“belongs to all mankind” Although early saints sometimes assumed a strictly American context for the constitution, there is no reason why contemporary members cannot assume an international context and seek to govern themselves by the principles of freedom as they are found in the Constitution of the United States to the degree that this is politically possible in their individual situations. Many nations that have emerged since 1776 have adopted legal systems styled upon that Constitution. In any case, however, Latter-day Saints “believe in being subject to kings, presidents, rulers, and magistrates, in obeying, honoring, and sustaining the law” wherever they might live (Articles of Faith 1:12).

“is justifiable before me” Although it is true that individual members will be justified in obeying the constitutional law of the land, it is not necessarily the case that the constitutional law of the land always defines what the Lord would otherwise ask, prohibit, or allow in a Zion society. Lack of blame, or being justified, is not the same thing as praise or commendation. Being justified by observing the present civil code is our refuge from blame before the Lord in matters of civil law, but one day being commended or praised by the Lord for establishing a Zion society ought to remain our collective hope and aspiration.

6 Therefore, I, the Lord, justify you, and your brethren of my church, in befriending that law which is the constitutional law of the land;

verse 6 “in befriending that law” What a noble word is befriending! It says just enough and yet not too much. In fact, to say more or less than this in regard to the civil law “cometh of evil” (verse 7). The law is our friend, and we may, therefore, embrace it. We respect the law, but we do not worship it. Civil law is good, but it is not divine. It may be our partner, but it is not our deity.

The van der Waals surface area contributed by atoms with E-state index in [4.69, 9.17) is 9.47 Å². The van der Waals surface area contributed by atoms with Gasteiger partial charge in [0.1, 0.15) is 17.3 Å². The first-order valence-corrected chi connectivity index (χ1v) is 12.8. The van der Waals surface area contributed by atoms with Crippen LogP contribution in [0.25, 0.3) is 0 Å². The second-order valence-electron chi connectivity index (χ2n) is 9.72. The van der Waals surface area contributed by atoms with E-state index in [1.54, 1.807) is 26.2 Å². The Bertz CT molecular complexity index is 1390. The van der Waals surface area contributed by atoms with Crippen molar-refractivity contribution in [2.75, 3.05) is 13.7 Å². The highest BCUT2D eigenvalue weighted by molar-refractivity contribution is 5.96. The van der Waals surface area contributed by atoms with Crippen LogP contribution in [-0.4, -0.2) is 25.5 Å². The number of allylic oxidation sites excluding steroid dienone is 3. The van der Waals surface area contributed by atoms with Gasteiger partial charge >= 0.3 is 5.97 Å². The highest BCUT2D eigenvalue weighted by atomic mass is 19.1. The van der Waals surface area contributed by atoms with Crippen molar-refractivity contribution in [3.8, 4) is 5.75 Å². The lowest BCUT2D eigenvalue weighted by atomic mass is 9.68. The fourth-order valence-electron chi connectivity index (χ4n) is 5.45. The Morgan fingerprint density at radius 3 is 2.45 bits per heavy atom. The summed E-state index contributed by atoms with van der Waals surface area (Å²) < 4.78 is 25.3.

7 And as pertaining to law of man, whatsoever is more or less than this, cometh of evil.

verse 7 “whatsoever is more or less than this” Law which is less than constitutional, which bypasses the constitutional balance of powers (for example, legislation by executive or judicial decree, and so forth) comes of evil and leads to further evil.

Individuals sometimes want to exalt the Constitution too highly by refusing to accept amendments to the Constitution or Supreme Court decisions interpreting the Constitution, consequently revering the civil law to excess. Sometimes the opposite tendency is seen. Either point of view “cometh of evil.” Usually when people say that something is unconstitutional, what they really mean is that in a more perfect world something wouldn’t be allowed. They may even be correct, but that is beside the point. Our present civil law can be less than perfect, less than a Zion law, and yet still be in fact the constitutional law of the land, and we are still bound to obey it.